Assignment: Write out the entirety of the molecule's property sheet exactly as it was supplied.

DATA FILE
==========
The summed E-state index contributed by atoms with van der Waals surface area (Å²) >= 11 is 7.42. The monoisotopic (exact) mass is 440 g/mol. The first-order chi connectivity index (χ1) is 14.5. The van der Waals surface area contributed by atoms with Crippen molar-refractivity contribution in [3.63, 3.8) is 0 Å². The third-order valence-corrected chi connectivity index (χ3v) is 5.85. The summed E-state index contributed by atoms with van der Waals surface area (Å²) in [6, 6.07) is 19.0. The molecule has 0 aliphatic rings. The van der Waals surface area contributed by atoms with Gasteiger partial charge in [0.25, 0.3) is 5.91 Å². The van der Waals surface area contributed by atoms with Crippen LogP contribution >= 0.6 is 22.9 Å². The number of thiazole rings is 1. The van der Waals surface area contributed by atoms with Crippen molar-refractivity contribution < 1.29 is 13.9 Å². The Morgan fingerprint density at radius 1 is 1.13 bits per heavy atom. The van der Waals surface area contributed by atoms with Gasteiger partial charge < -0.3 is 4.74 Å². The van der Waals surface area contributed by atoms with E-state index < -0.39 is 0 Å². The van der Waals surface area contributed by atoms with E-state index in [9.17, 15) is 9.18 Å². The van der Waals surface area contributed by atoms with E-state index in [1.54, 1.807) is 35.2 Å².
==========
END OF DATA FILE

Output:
The summed E-state index contributed by atoms with van der Waals surface area (Å²) >= 11 is 7.42. The monoisotopic (exact) mass is 440 g/mol. The first-order chi connectivity index (χ1) is 14.5. The van der Waals surface area contributed by atoms with Crippen molar-refractivity contribution in [3.63, 3.8) is 0 Å². The third-order valence-corrected chi connectivity index (χ3v) is 5.85. The summed E-state index contributed by atoms with van der Waals surface area (Å²) in [6, 6.07) is 19.0. The molecule has 0 aliphatic rings. The van der Waals surface area contributed by atoms with Gasteiger partial charge in [0.25, 0.3) is 5.91 Å². The van der Waals surface area contributed by atoms with Crippen LogP contribution >= 0.6 is 22.9 Å². The number of thiazole rings is 1. The van der Waals surface area contributed by atoms with Crippen molar-refractivity contribution < 1.29 is 13.9 Å². The Morgan fingerprint density at radius 1 is 1.13 bits per heavy atom. The van der Waals surface area contributed by atoms with Gasteiger partial charge < -0.3 is 4.74 Å². The van der Waals surface area contributed by atoms with E-state index < -0.39 is 0 Å². The van der Waals surface area contributed by atoms with E-state index in [9.17, 15) is 9.18 Å². The van der Waals surface area contributed by atoms with E-state index in [1.54, 1.807) is 35.2 Å².